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Savi Adds EPC Support
Cargo-tracker Savi Technology says its updated SmartChain platform can work with EPC readers and tags and process twice as many transactions.
Apr 08, 2004—lins
Apr. 8, 2004—Cargo-tracking solutions provider Savi Technology has announced a new version of its key Savi SmartChain supply chain event engine and network management platform.
“The future of RFID will be about getting real value from collected data and making that useful. That is why middleware is such a focus for us,” says Mark Nelson, the director of corporate communications at Savi Technology, which is based in Sunnyvale, Calif.
According to the company, its new Savi SmartChain software Version 4.3 enables its network of supply chain shipping nodes (ports, distribution centers and other points along a shipping route where RFID readers are deployed) to connect to a broader range of data collection and process transactions more quickly. While earlier versions of Savi’s SmartChain software had the ability to connect to a range of automatic identification and data collection (AIDC) systems, including bar codes and active RFID tags, and to cellular and satellite communication systems, Version 4.3 also supports EPC-compliant tags and readers.
Savi claims that Version 4.3 also has more than twice the processing power than its predecessors and can handle several thousand transactions per second. The additional processing power, according to the company, was achieved through a number of software enhancements, including the caching of non-critical supporting data, further decentralization of processing business logic and focusing processing resources on the most important information.
As does earlier versions of Savi SmartChain, Version 4.3 automatically collects data, filters it according to business rules and disseminates important information to Savi’s supply chain customers. Savi SmartChain performs a number of functions, including synthesizing secure information from trading partners participating in its distributed but federated network. That federated structure allows important data from different supply chain partners to be shared while other data is kept secure from those without permission to access the data
SmartChain supply chain nodes are deployed at data collection points such as seaports, airports, railheads, distribution and warehouse facilities or border crossings. Data captured at the node can be processed using defined local business rules so that raw data can be filtered before being communicated to the network.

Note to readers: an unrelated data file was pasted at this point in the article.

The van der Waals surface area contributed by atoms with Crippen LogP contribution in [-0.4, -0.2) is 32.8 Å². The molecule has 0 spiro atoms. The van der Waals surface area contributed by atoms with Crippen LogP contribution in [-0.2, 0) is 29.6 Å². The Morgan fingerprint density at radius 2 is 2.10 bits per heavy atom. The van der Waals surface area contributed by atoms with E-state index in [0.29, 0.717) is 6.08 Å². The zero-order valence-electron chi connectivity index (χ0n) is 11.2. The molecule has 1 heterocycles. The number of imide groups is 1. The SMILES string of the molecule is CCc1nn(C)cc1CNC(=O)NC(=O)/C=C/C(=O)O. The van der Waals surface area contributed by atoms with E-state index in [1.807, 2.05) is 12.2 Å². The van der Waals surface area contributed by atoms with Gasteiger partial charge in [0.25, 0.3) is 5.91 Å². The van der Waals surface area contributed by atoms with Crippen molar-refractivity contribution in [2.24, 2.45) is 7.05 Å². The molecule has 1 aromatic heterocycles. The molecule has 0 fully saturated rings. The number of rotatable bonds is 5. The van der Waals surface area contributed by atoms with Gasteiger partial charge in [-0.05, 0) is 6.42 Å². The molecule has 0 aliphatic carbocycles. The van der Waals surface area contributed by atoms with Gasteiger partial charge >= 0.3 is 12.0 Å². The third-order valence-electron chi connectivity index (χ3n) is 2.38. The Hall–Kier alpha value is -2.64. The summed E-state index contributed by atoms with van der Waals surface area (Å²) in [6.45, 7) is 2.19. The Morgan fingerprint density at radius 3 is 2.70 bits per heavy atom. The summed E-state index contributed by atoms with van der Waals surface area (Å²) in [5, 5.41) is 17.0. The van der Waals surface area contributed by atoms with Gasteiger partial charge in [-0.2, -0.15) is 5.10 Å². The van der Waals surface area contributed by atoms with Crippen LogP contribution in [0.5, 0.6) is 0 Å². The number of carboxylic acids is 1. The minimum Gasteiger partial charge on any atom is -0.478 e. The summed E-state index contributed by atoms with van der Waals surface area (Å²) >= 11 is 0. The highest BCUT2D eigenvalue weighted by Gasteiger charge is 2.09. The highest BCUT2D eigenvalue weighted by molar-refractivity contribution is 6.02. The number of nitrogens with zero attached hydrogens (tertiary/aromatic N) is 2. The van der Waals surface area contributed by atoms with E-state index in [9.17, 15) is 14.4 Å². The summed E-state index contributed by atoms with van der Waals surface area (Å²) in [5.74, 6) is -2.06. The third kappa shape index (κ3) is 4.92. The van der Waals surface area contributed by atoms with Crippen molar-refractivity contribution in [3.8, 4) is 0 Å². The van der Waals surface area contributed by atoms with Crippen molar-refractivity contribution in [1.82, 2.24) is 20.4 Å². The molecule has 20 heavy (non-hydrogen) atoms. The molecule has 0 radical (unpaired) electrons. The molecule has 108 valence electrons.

The Savi SmartChain software at each node can be configured by Savi or its supply chain customers to send automated alerts to suppliers about key supply chain developments or exceptions and to trigger actions based on detected events at the node.
The SmartChain upgrade comes less than a week after Savi announced that the Headquarters of the North Atlantic Treaty Organization's (NATO) Supreme Allied Commander Transformation (SACT) has contracted with Savi Technology to deliver a pilot project using its RFID technology and the SmartChain platform to manage and track multi-national consignments between Europe and Afghanistan. The project, to be evaluated for possible future expansion, will help determine whether NATO and its member countries can leverage Savi's real-time platform and RFID Technology to enhance pan-NATO logistic collaboration.
“There are 19 countries in NATO, and we are optimistic this type of RFID deployment could be extended to other members,” says Nelson.
The contract calls for the installation of the network along the International Security Assistance Force Afghanistan (ISAF) supply chain. That will mean Savi fixed readers and Savi SmartChain Site Manager software (the Savi SmartChain component that captures data from AIDC devices and incorporates local business rules at supply chain nodes) will be deployed at nine checkpoints and four countries – Netherlands, Germany, Uzbekistan and Afghanistan.
Containers equipped with Savi's active SaviTag ST-654, which can communicate with the fixed readers at a distance of 100 meters or more, will track consignments through the supply chain. The tags will have a code identifying the shipment that will also include which country supplied the container contents.
“The system will be up and running this summer and undergoing evaluation for the rest of the year,” says Nelson.
The formula for SmartChain pricing is based on a number of factors, most prominently the scope and complexity of the supply chain with such factors as the number of nodes, volume of transactions and value of the tracked shipment. As a result, the range is very wide from a low of about $30,000 for a simple application up to several million dollars for large and complex supply chains. This is a one-time license fee, with additional fees for upgrades.
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